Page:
Carbon Fiber is a polymer and is sometimes known as graphite fiber. It is a very strong material that is also very lightweight. Carbon fiber is five-times stronger than steel and twice as stiff. Though carbon fiber is stronger and stiffer than steel, it is lighter than steel; making it the ideal manufacturing material for many parts. These are just a few reasons why carbon fiber is favored by engineers and designers for manufacturing.
Carbon fiber is made of thin, strong crystalline filaments of carbon that is used to strengthen material. Carbon fiber can be thinner than a strand of human hair and gets its strength when twisted together like yarn. Then it can be woven together to form cloth and if needed to take a permanent shape, carbon fiber can be laid over a mold and coated in resin or plastic.
On top of being strong, carbon fiber:
● Is high in stiffness
● Is high in tensile strength
● Has a low weight to strength ratio
● Is high in chemical resistance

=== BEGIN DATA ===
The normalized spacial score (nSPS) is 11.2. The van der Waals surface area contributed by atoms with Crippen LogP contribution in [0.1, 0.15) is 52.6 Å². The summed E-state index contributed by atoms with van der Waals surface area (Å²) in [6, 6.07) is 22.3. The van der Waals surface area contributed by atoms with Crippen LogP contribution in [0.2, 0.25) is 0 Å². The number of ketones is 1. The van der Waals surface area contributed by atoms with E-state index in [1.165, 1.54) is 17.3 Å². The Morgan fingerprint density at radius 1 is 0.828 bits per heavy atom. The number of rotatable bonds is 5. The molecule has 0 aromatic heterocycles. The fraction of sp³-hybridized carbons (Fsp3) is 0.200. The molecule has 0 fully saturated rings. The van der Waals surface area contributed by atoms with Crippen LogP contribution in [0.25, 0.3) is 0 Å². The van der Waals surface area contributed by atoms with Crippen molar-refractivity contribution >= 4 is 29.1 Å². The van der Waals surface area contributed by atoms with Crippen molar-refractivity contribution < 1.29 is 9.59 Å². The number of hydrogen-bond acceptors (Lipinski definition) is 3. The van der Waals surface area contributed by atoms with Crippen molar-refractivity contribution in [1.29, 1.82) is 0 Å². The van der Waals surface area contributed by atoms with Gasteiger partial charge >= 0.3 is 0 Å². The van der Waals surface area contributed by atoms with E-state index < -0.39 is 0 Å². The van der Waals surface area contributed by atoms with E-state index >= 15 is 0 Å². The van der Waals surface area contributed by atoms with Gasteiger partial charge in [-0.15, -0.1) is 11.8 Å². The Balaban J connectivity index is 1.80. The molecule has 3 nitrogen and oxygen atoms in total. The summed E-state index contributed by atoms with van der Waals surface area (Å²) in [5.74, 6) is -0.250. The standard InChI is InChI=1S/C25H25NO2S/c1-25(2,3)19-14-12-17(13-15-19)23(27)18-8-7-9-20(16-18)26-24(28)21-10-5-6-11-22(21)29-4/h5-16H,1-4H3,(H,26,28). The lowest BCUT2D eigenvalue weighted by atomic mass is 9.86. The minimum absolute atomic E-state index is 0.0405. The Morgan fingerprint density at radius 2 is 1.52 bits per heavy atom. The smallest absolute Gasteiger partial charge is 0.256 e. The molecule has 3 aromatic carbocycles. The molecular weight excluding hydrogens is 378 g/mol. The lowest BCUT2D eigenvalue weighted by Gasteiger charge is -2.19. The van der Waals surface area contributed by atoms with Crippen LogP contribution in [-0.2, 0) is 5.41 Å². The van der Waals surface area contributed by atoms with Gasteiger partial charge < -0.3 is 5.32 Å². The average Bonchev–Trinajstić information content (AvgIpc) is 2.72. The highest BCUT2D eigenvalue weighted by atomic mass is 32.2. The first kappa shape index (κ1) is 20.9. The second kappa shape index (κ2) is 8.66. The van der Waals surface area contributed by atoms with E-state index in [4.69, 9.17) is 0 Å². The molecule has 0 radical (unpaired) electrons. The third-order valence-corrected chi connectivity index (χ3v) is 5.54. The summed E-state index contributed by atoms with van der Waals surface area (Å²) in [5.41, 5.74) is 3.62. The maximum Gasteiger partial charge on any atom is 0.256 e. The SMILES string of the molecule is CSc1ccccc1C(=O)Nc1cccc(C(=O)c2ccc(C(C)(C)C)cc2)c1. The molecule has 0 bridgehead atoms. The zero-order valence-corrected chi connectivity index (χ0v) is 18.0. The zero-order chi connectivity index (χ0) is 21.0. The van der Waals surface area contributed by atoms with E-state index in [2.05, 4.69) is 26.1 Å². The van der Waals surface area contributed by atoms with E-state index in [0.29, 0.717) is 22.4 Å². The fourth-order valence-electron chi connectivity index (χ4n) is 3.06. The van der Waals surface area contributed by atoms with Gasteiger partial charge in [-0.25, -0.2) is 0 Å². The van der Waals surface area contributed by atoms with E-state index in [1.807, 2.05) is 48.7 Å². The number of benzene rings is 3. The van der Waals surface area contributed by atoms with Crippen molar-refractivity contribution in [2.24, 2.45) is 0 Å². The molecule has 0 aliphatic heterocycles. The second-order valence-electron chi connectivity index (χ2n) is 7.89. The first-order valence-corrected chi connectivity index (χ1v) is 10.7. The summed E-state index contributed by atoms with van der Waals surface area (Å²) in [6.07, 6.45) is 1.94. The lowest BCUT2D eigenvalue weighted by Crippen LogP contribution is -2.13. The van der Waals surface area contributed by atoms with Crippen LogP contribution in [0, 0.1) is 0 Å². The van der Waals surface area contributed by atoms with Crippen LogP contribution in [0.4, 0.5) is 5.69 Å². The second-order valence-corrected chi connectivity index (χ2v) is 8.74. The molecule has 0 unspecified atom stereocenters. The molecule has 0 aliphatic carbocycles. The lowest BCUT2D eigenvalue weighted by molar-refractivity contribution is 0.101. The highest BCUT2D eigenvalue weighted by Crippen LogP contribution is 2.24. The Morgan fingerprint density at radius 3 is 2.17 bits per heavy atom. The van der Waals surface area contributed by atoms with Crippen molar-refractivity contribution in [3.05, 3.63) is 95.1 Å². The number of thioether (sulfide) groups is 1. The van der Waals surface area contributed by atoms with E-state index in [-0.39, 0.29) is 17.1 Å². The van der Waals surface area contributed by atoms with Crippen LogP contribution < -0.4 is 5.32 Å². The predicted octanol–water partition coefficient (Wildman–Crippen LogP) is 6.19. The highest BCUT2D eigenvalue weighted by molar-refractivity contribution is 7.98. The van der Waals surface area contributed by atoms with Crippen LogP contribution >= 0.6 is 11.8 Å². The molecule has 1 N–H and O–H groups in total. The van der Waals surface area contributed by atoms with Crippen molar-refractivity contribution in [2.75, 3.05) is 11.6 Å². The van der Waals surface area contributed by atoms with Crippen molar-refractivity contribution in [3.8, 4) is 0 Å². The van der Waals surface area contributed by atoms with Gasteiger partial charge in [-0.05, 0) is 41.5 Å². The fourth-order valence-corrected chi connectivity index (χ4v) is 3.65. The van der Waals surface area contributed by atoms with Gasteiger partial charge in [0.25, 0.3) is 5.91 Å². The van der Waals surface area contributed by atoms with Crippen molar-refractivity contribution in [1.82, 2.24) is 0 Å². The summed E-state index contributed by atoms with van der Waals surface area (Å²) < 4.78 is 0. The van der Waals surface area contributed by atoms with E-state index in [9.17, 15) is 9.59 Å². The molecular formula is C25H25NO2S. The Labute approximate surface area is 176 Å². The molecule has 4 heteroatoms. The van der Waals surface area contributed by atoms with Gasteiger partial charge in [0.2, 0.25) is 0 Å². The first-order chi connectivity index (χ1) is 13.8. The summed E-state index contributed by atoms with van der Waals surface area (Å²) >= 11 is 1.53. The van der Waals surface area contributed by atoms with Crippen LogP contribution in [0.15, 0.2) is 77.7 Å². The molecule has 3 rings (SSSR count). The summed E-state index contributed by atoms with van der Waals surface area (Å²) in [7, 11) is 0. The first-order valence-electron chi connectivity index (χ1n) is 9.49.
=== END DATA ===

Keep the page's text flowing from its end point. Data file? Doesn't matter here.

● Is temperature tolerant to excessive heat
● Has low thermal expansion
Because of this, carbon fiber is very popular in many industries such as aerospace, automotive, military, and recreational applications.
Carbon fiber dates back to 1879 when Thomas Edison baked cotton threads or bamboo silvers at high temperatures, which carbonized them into an all-carbon fiber filament. By 1958, high-performance carbon fibers were invented just outside of Cleveland, OH. Although they were inefficient, these fibers contained around 20% carbon and had low strength and stiffness properties.
In 1963 a new manufacturing process was developed at a British research center, which is where carbon fiber’s strength potential was realized.
Carbon fiber is made from a process that is part chemical and part mechanical. It starts by drawing long strands of fibers and then heating them to a very high temperature without allowing contact to oxygen to prevent the fibers from burning. This is when the carbonization takes place, which is when the atoms inside of the fibers vibrate violently, expelling most of the non-carbon atoms. This leaves a fiber composed of long, tightly inter-locked chains of carbon atoms with only a few non-carbon atoms remaining.
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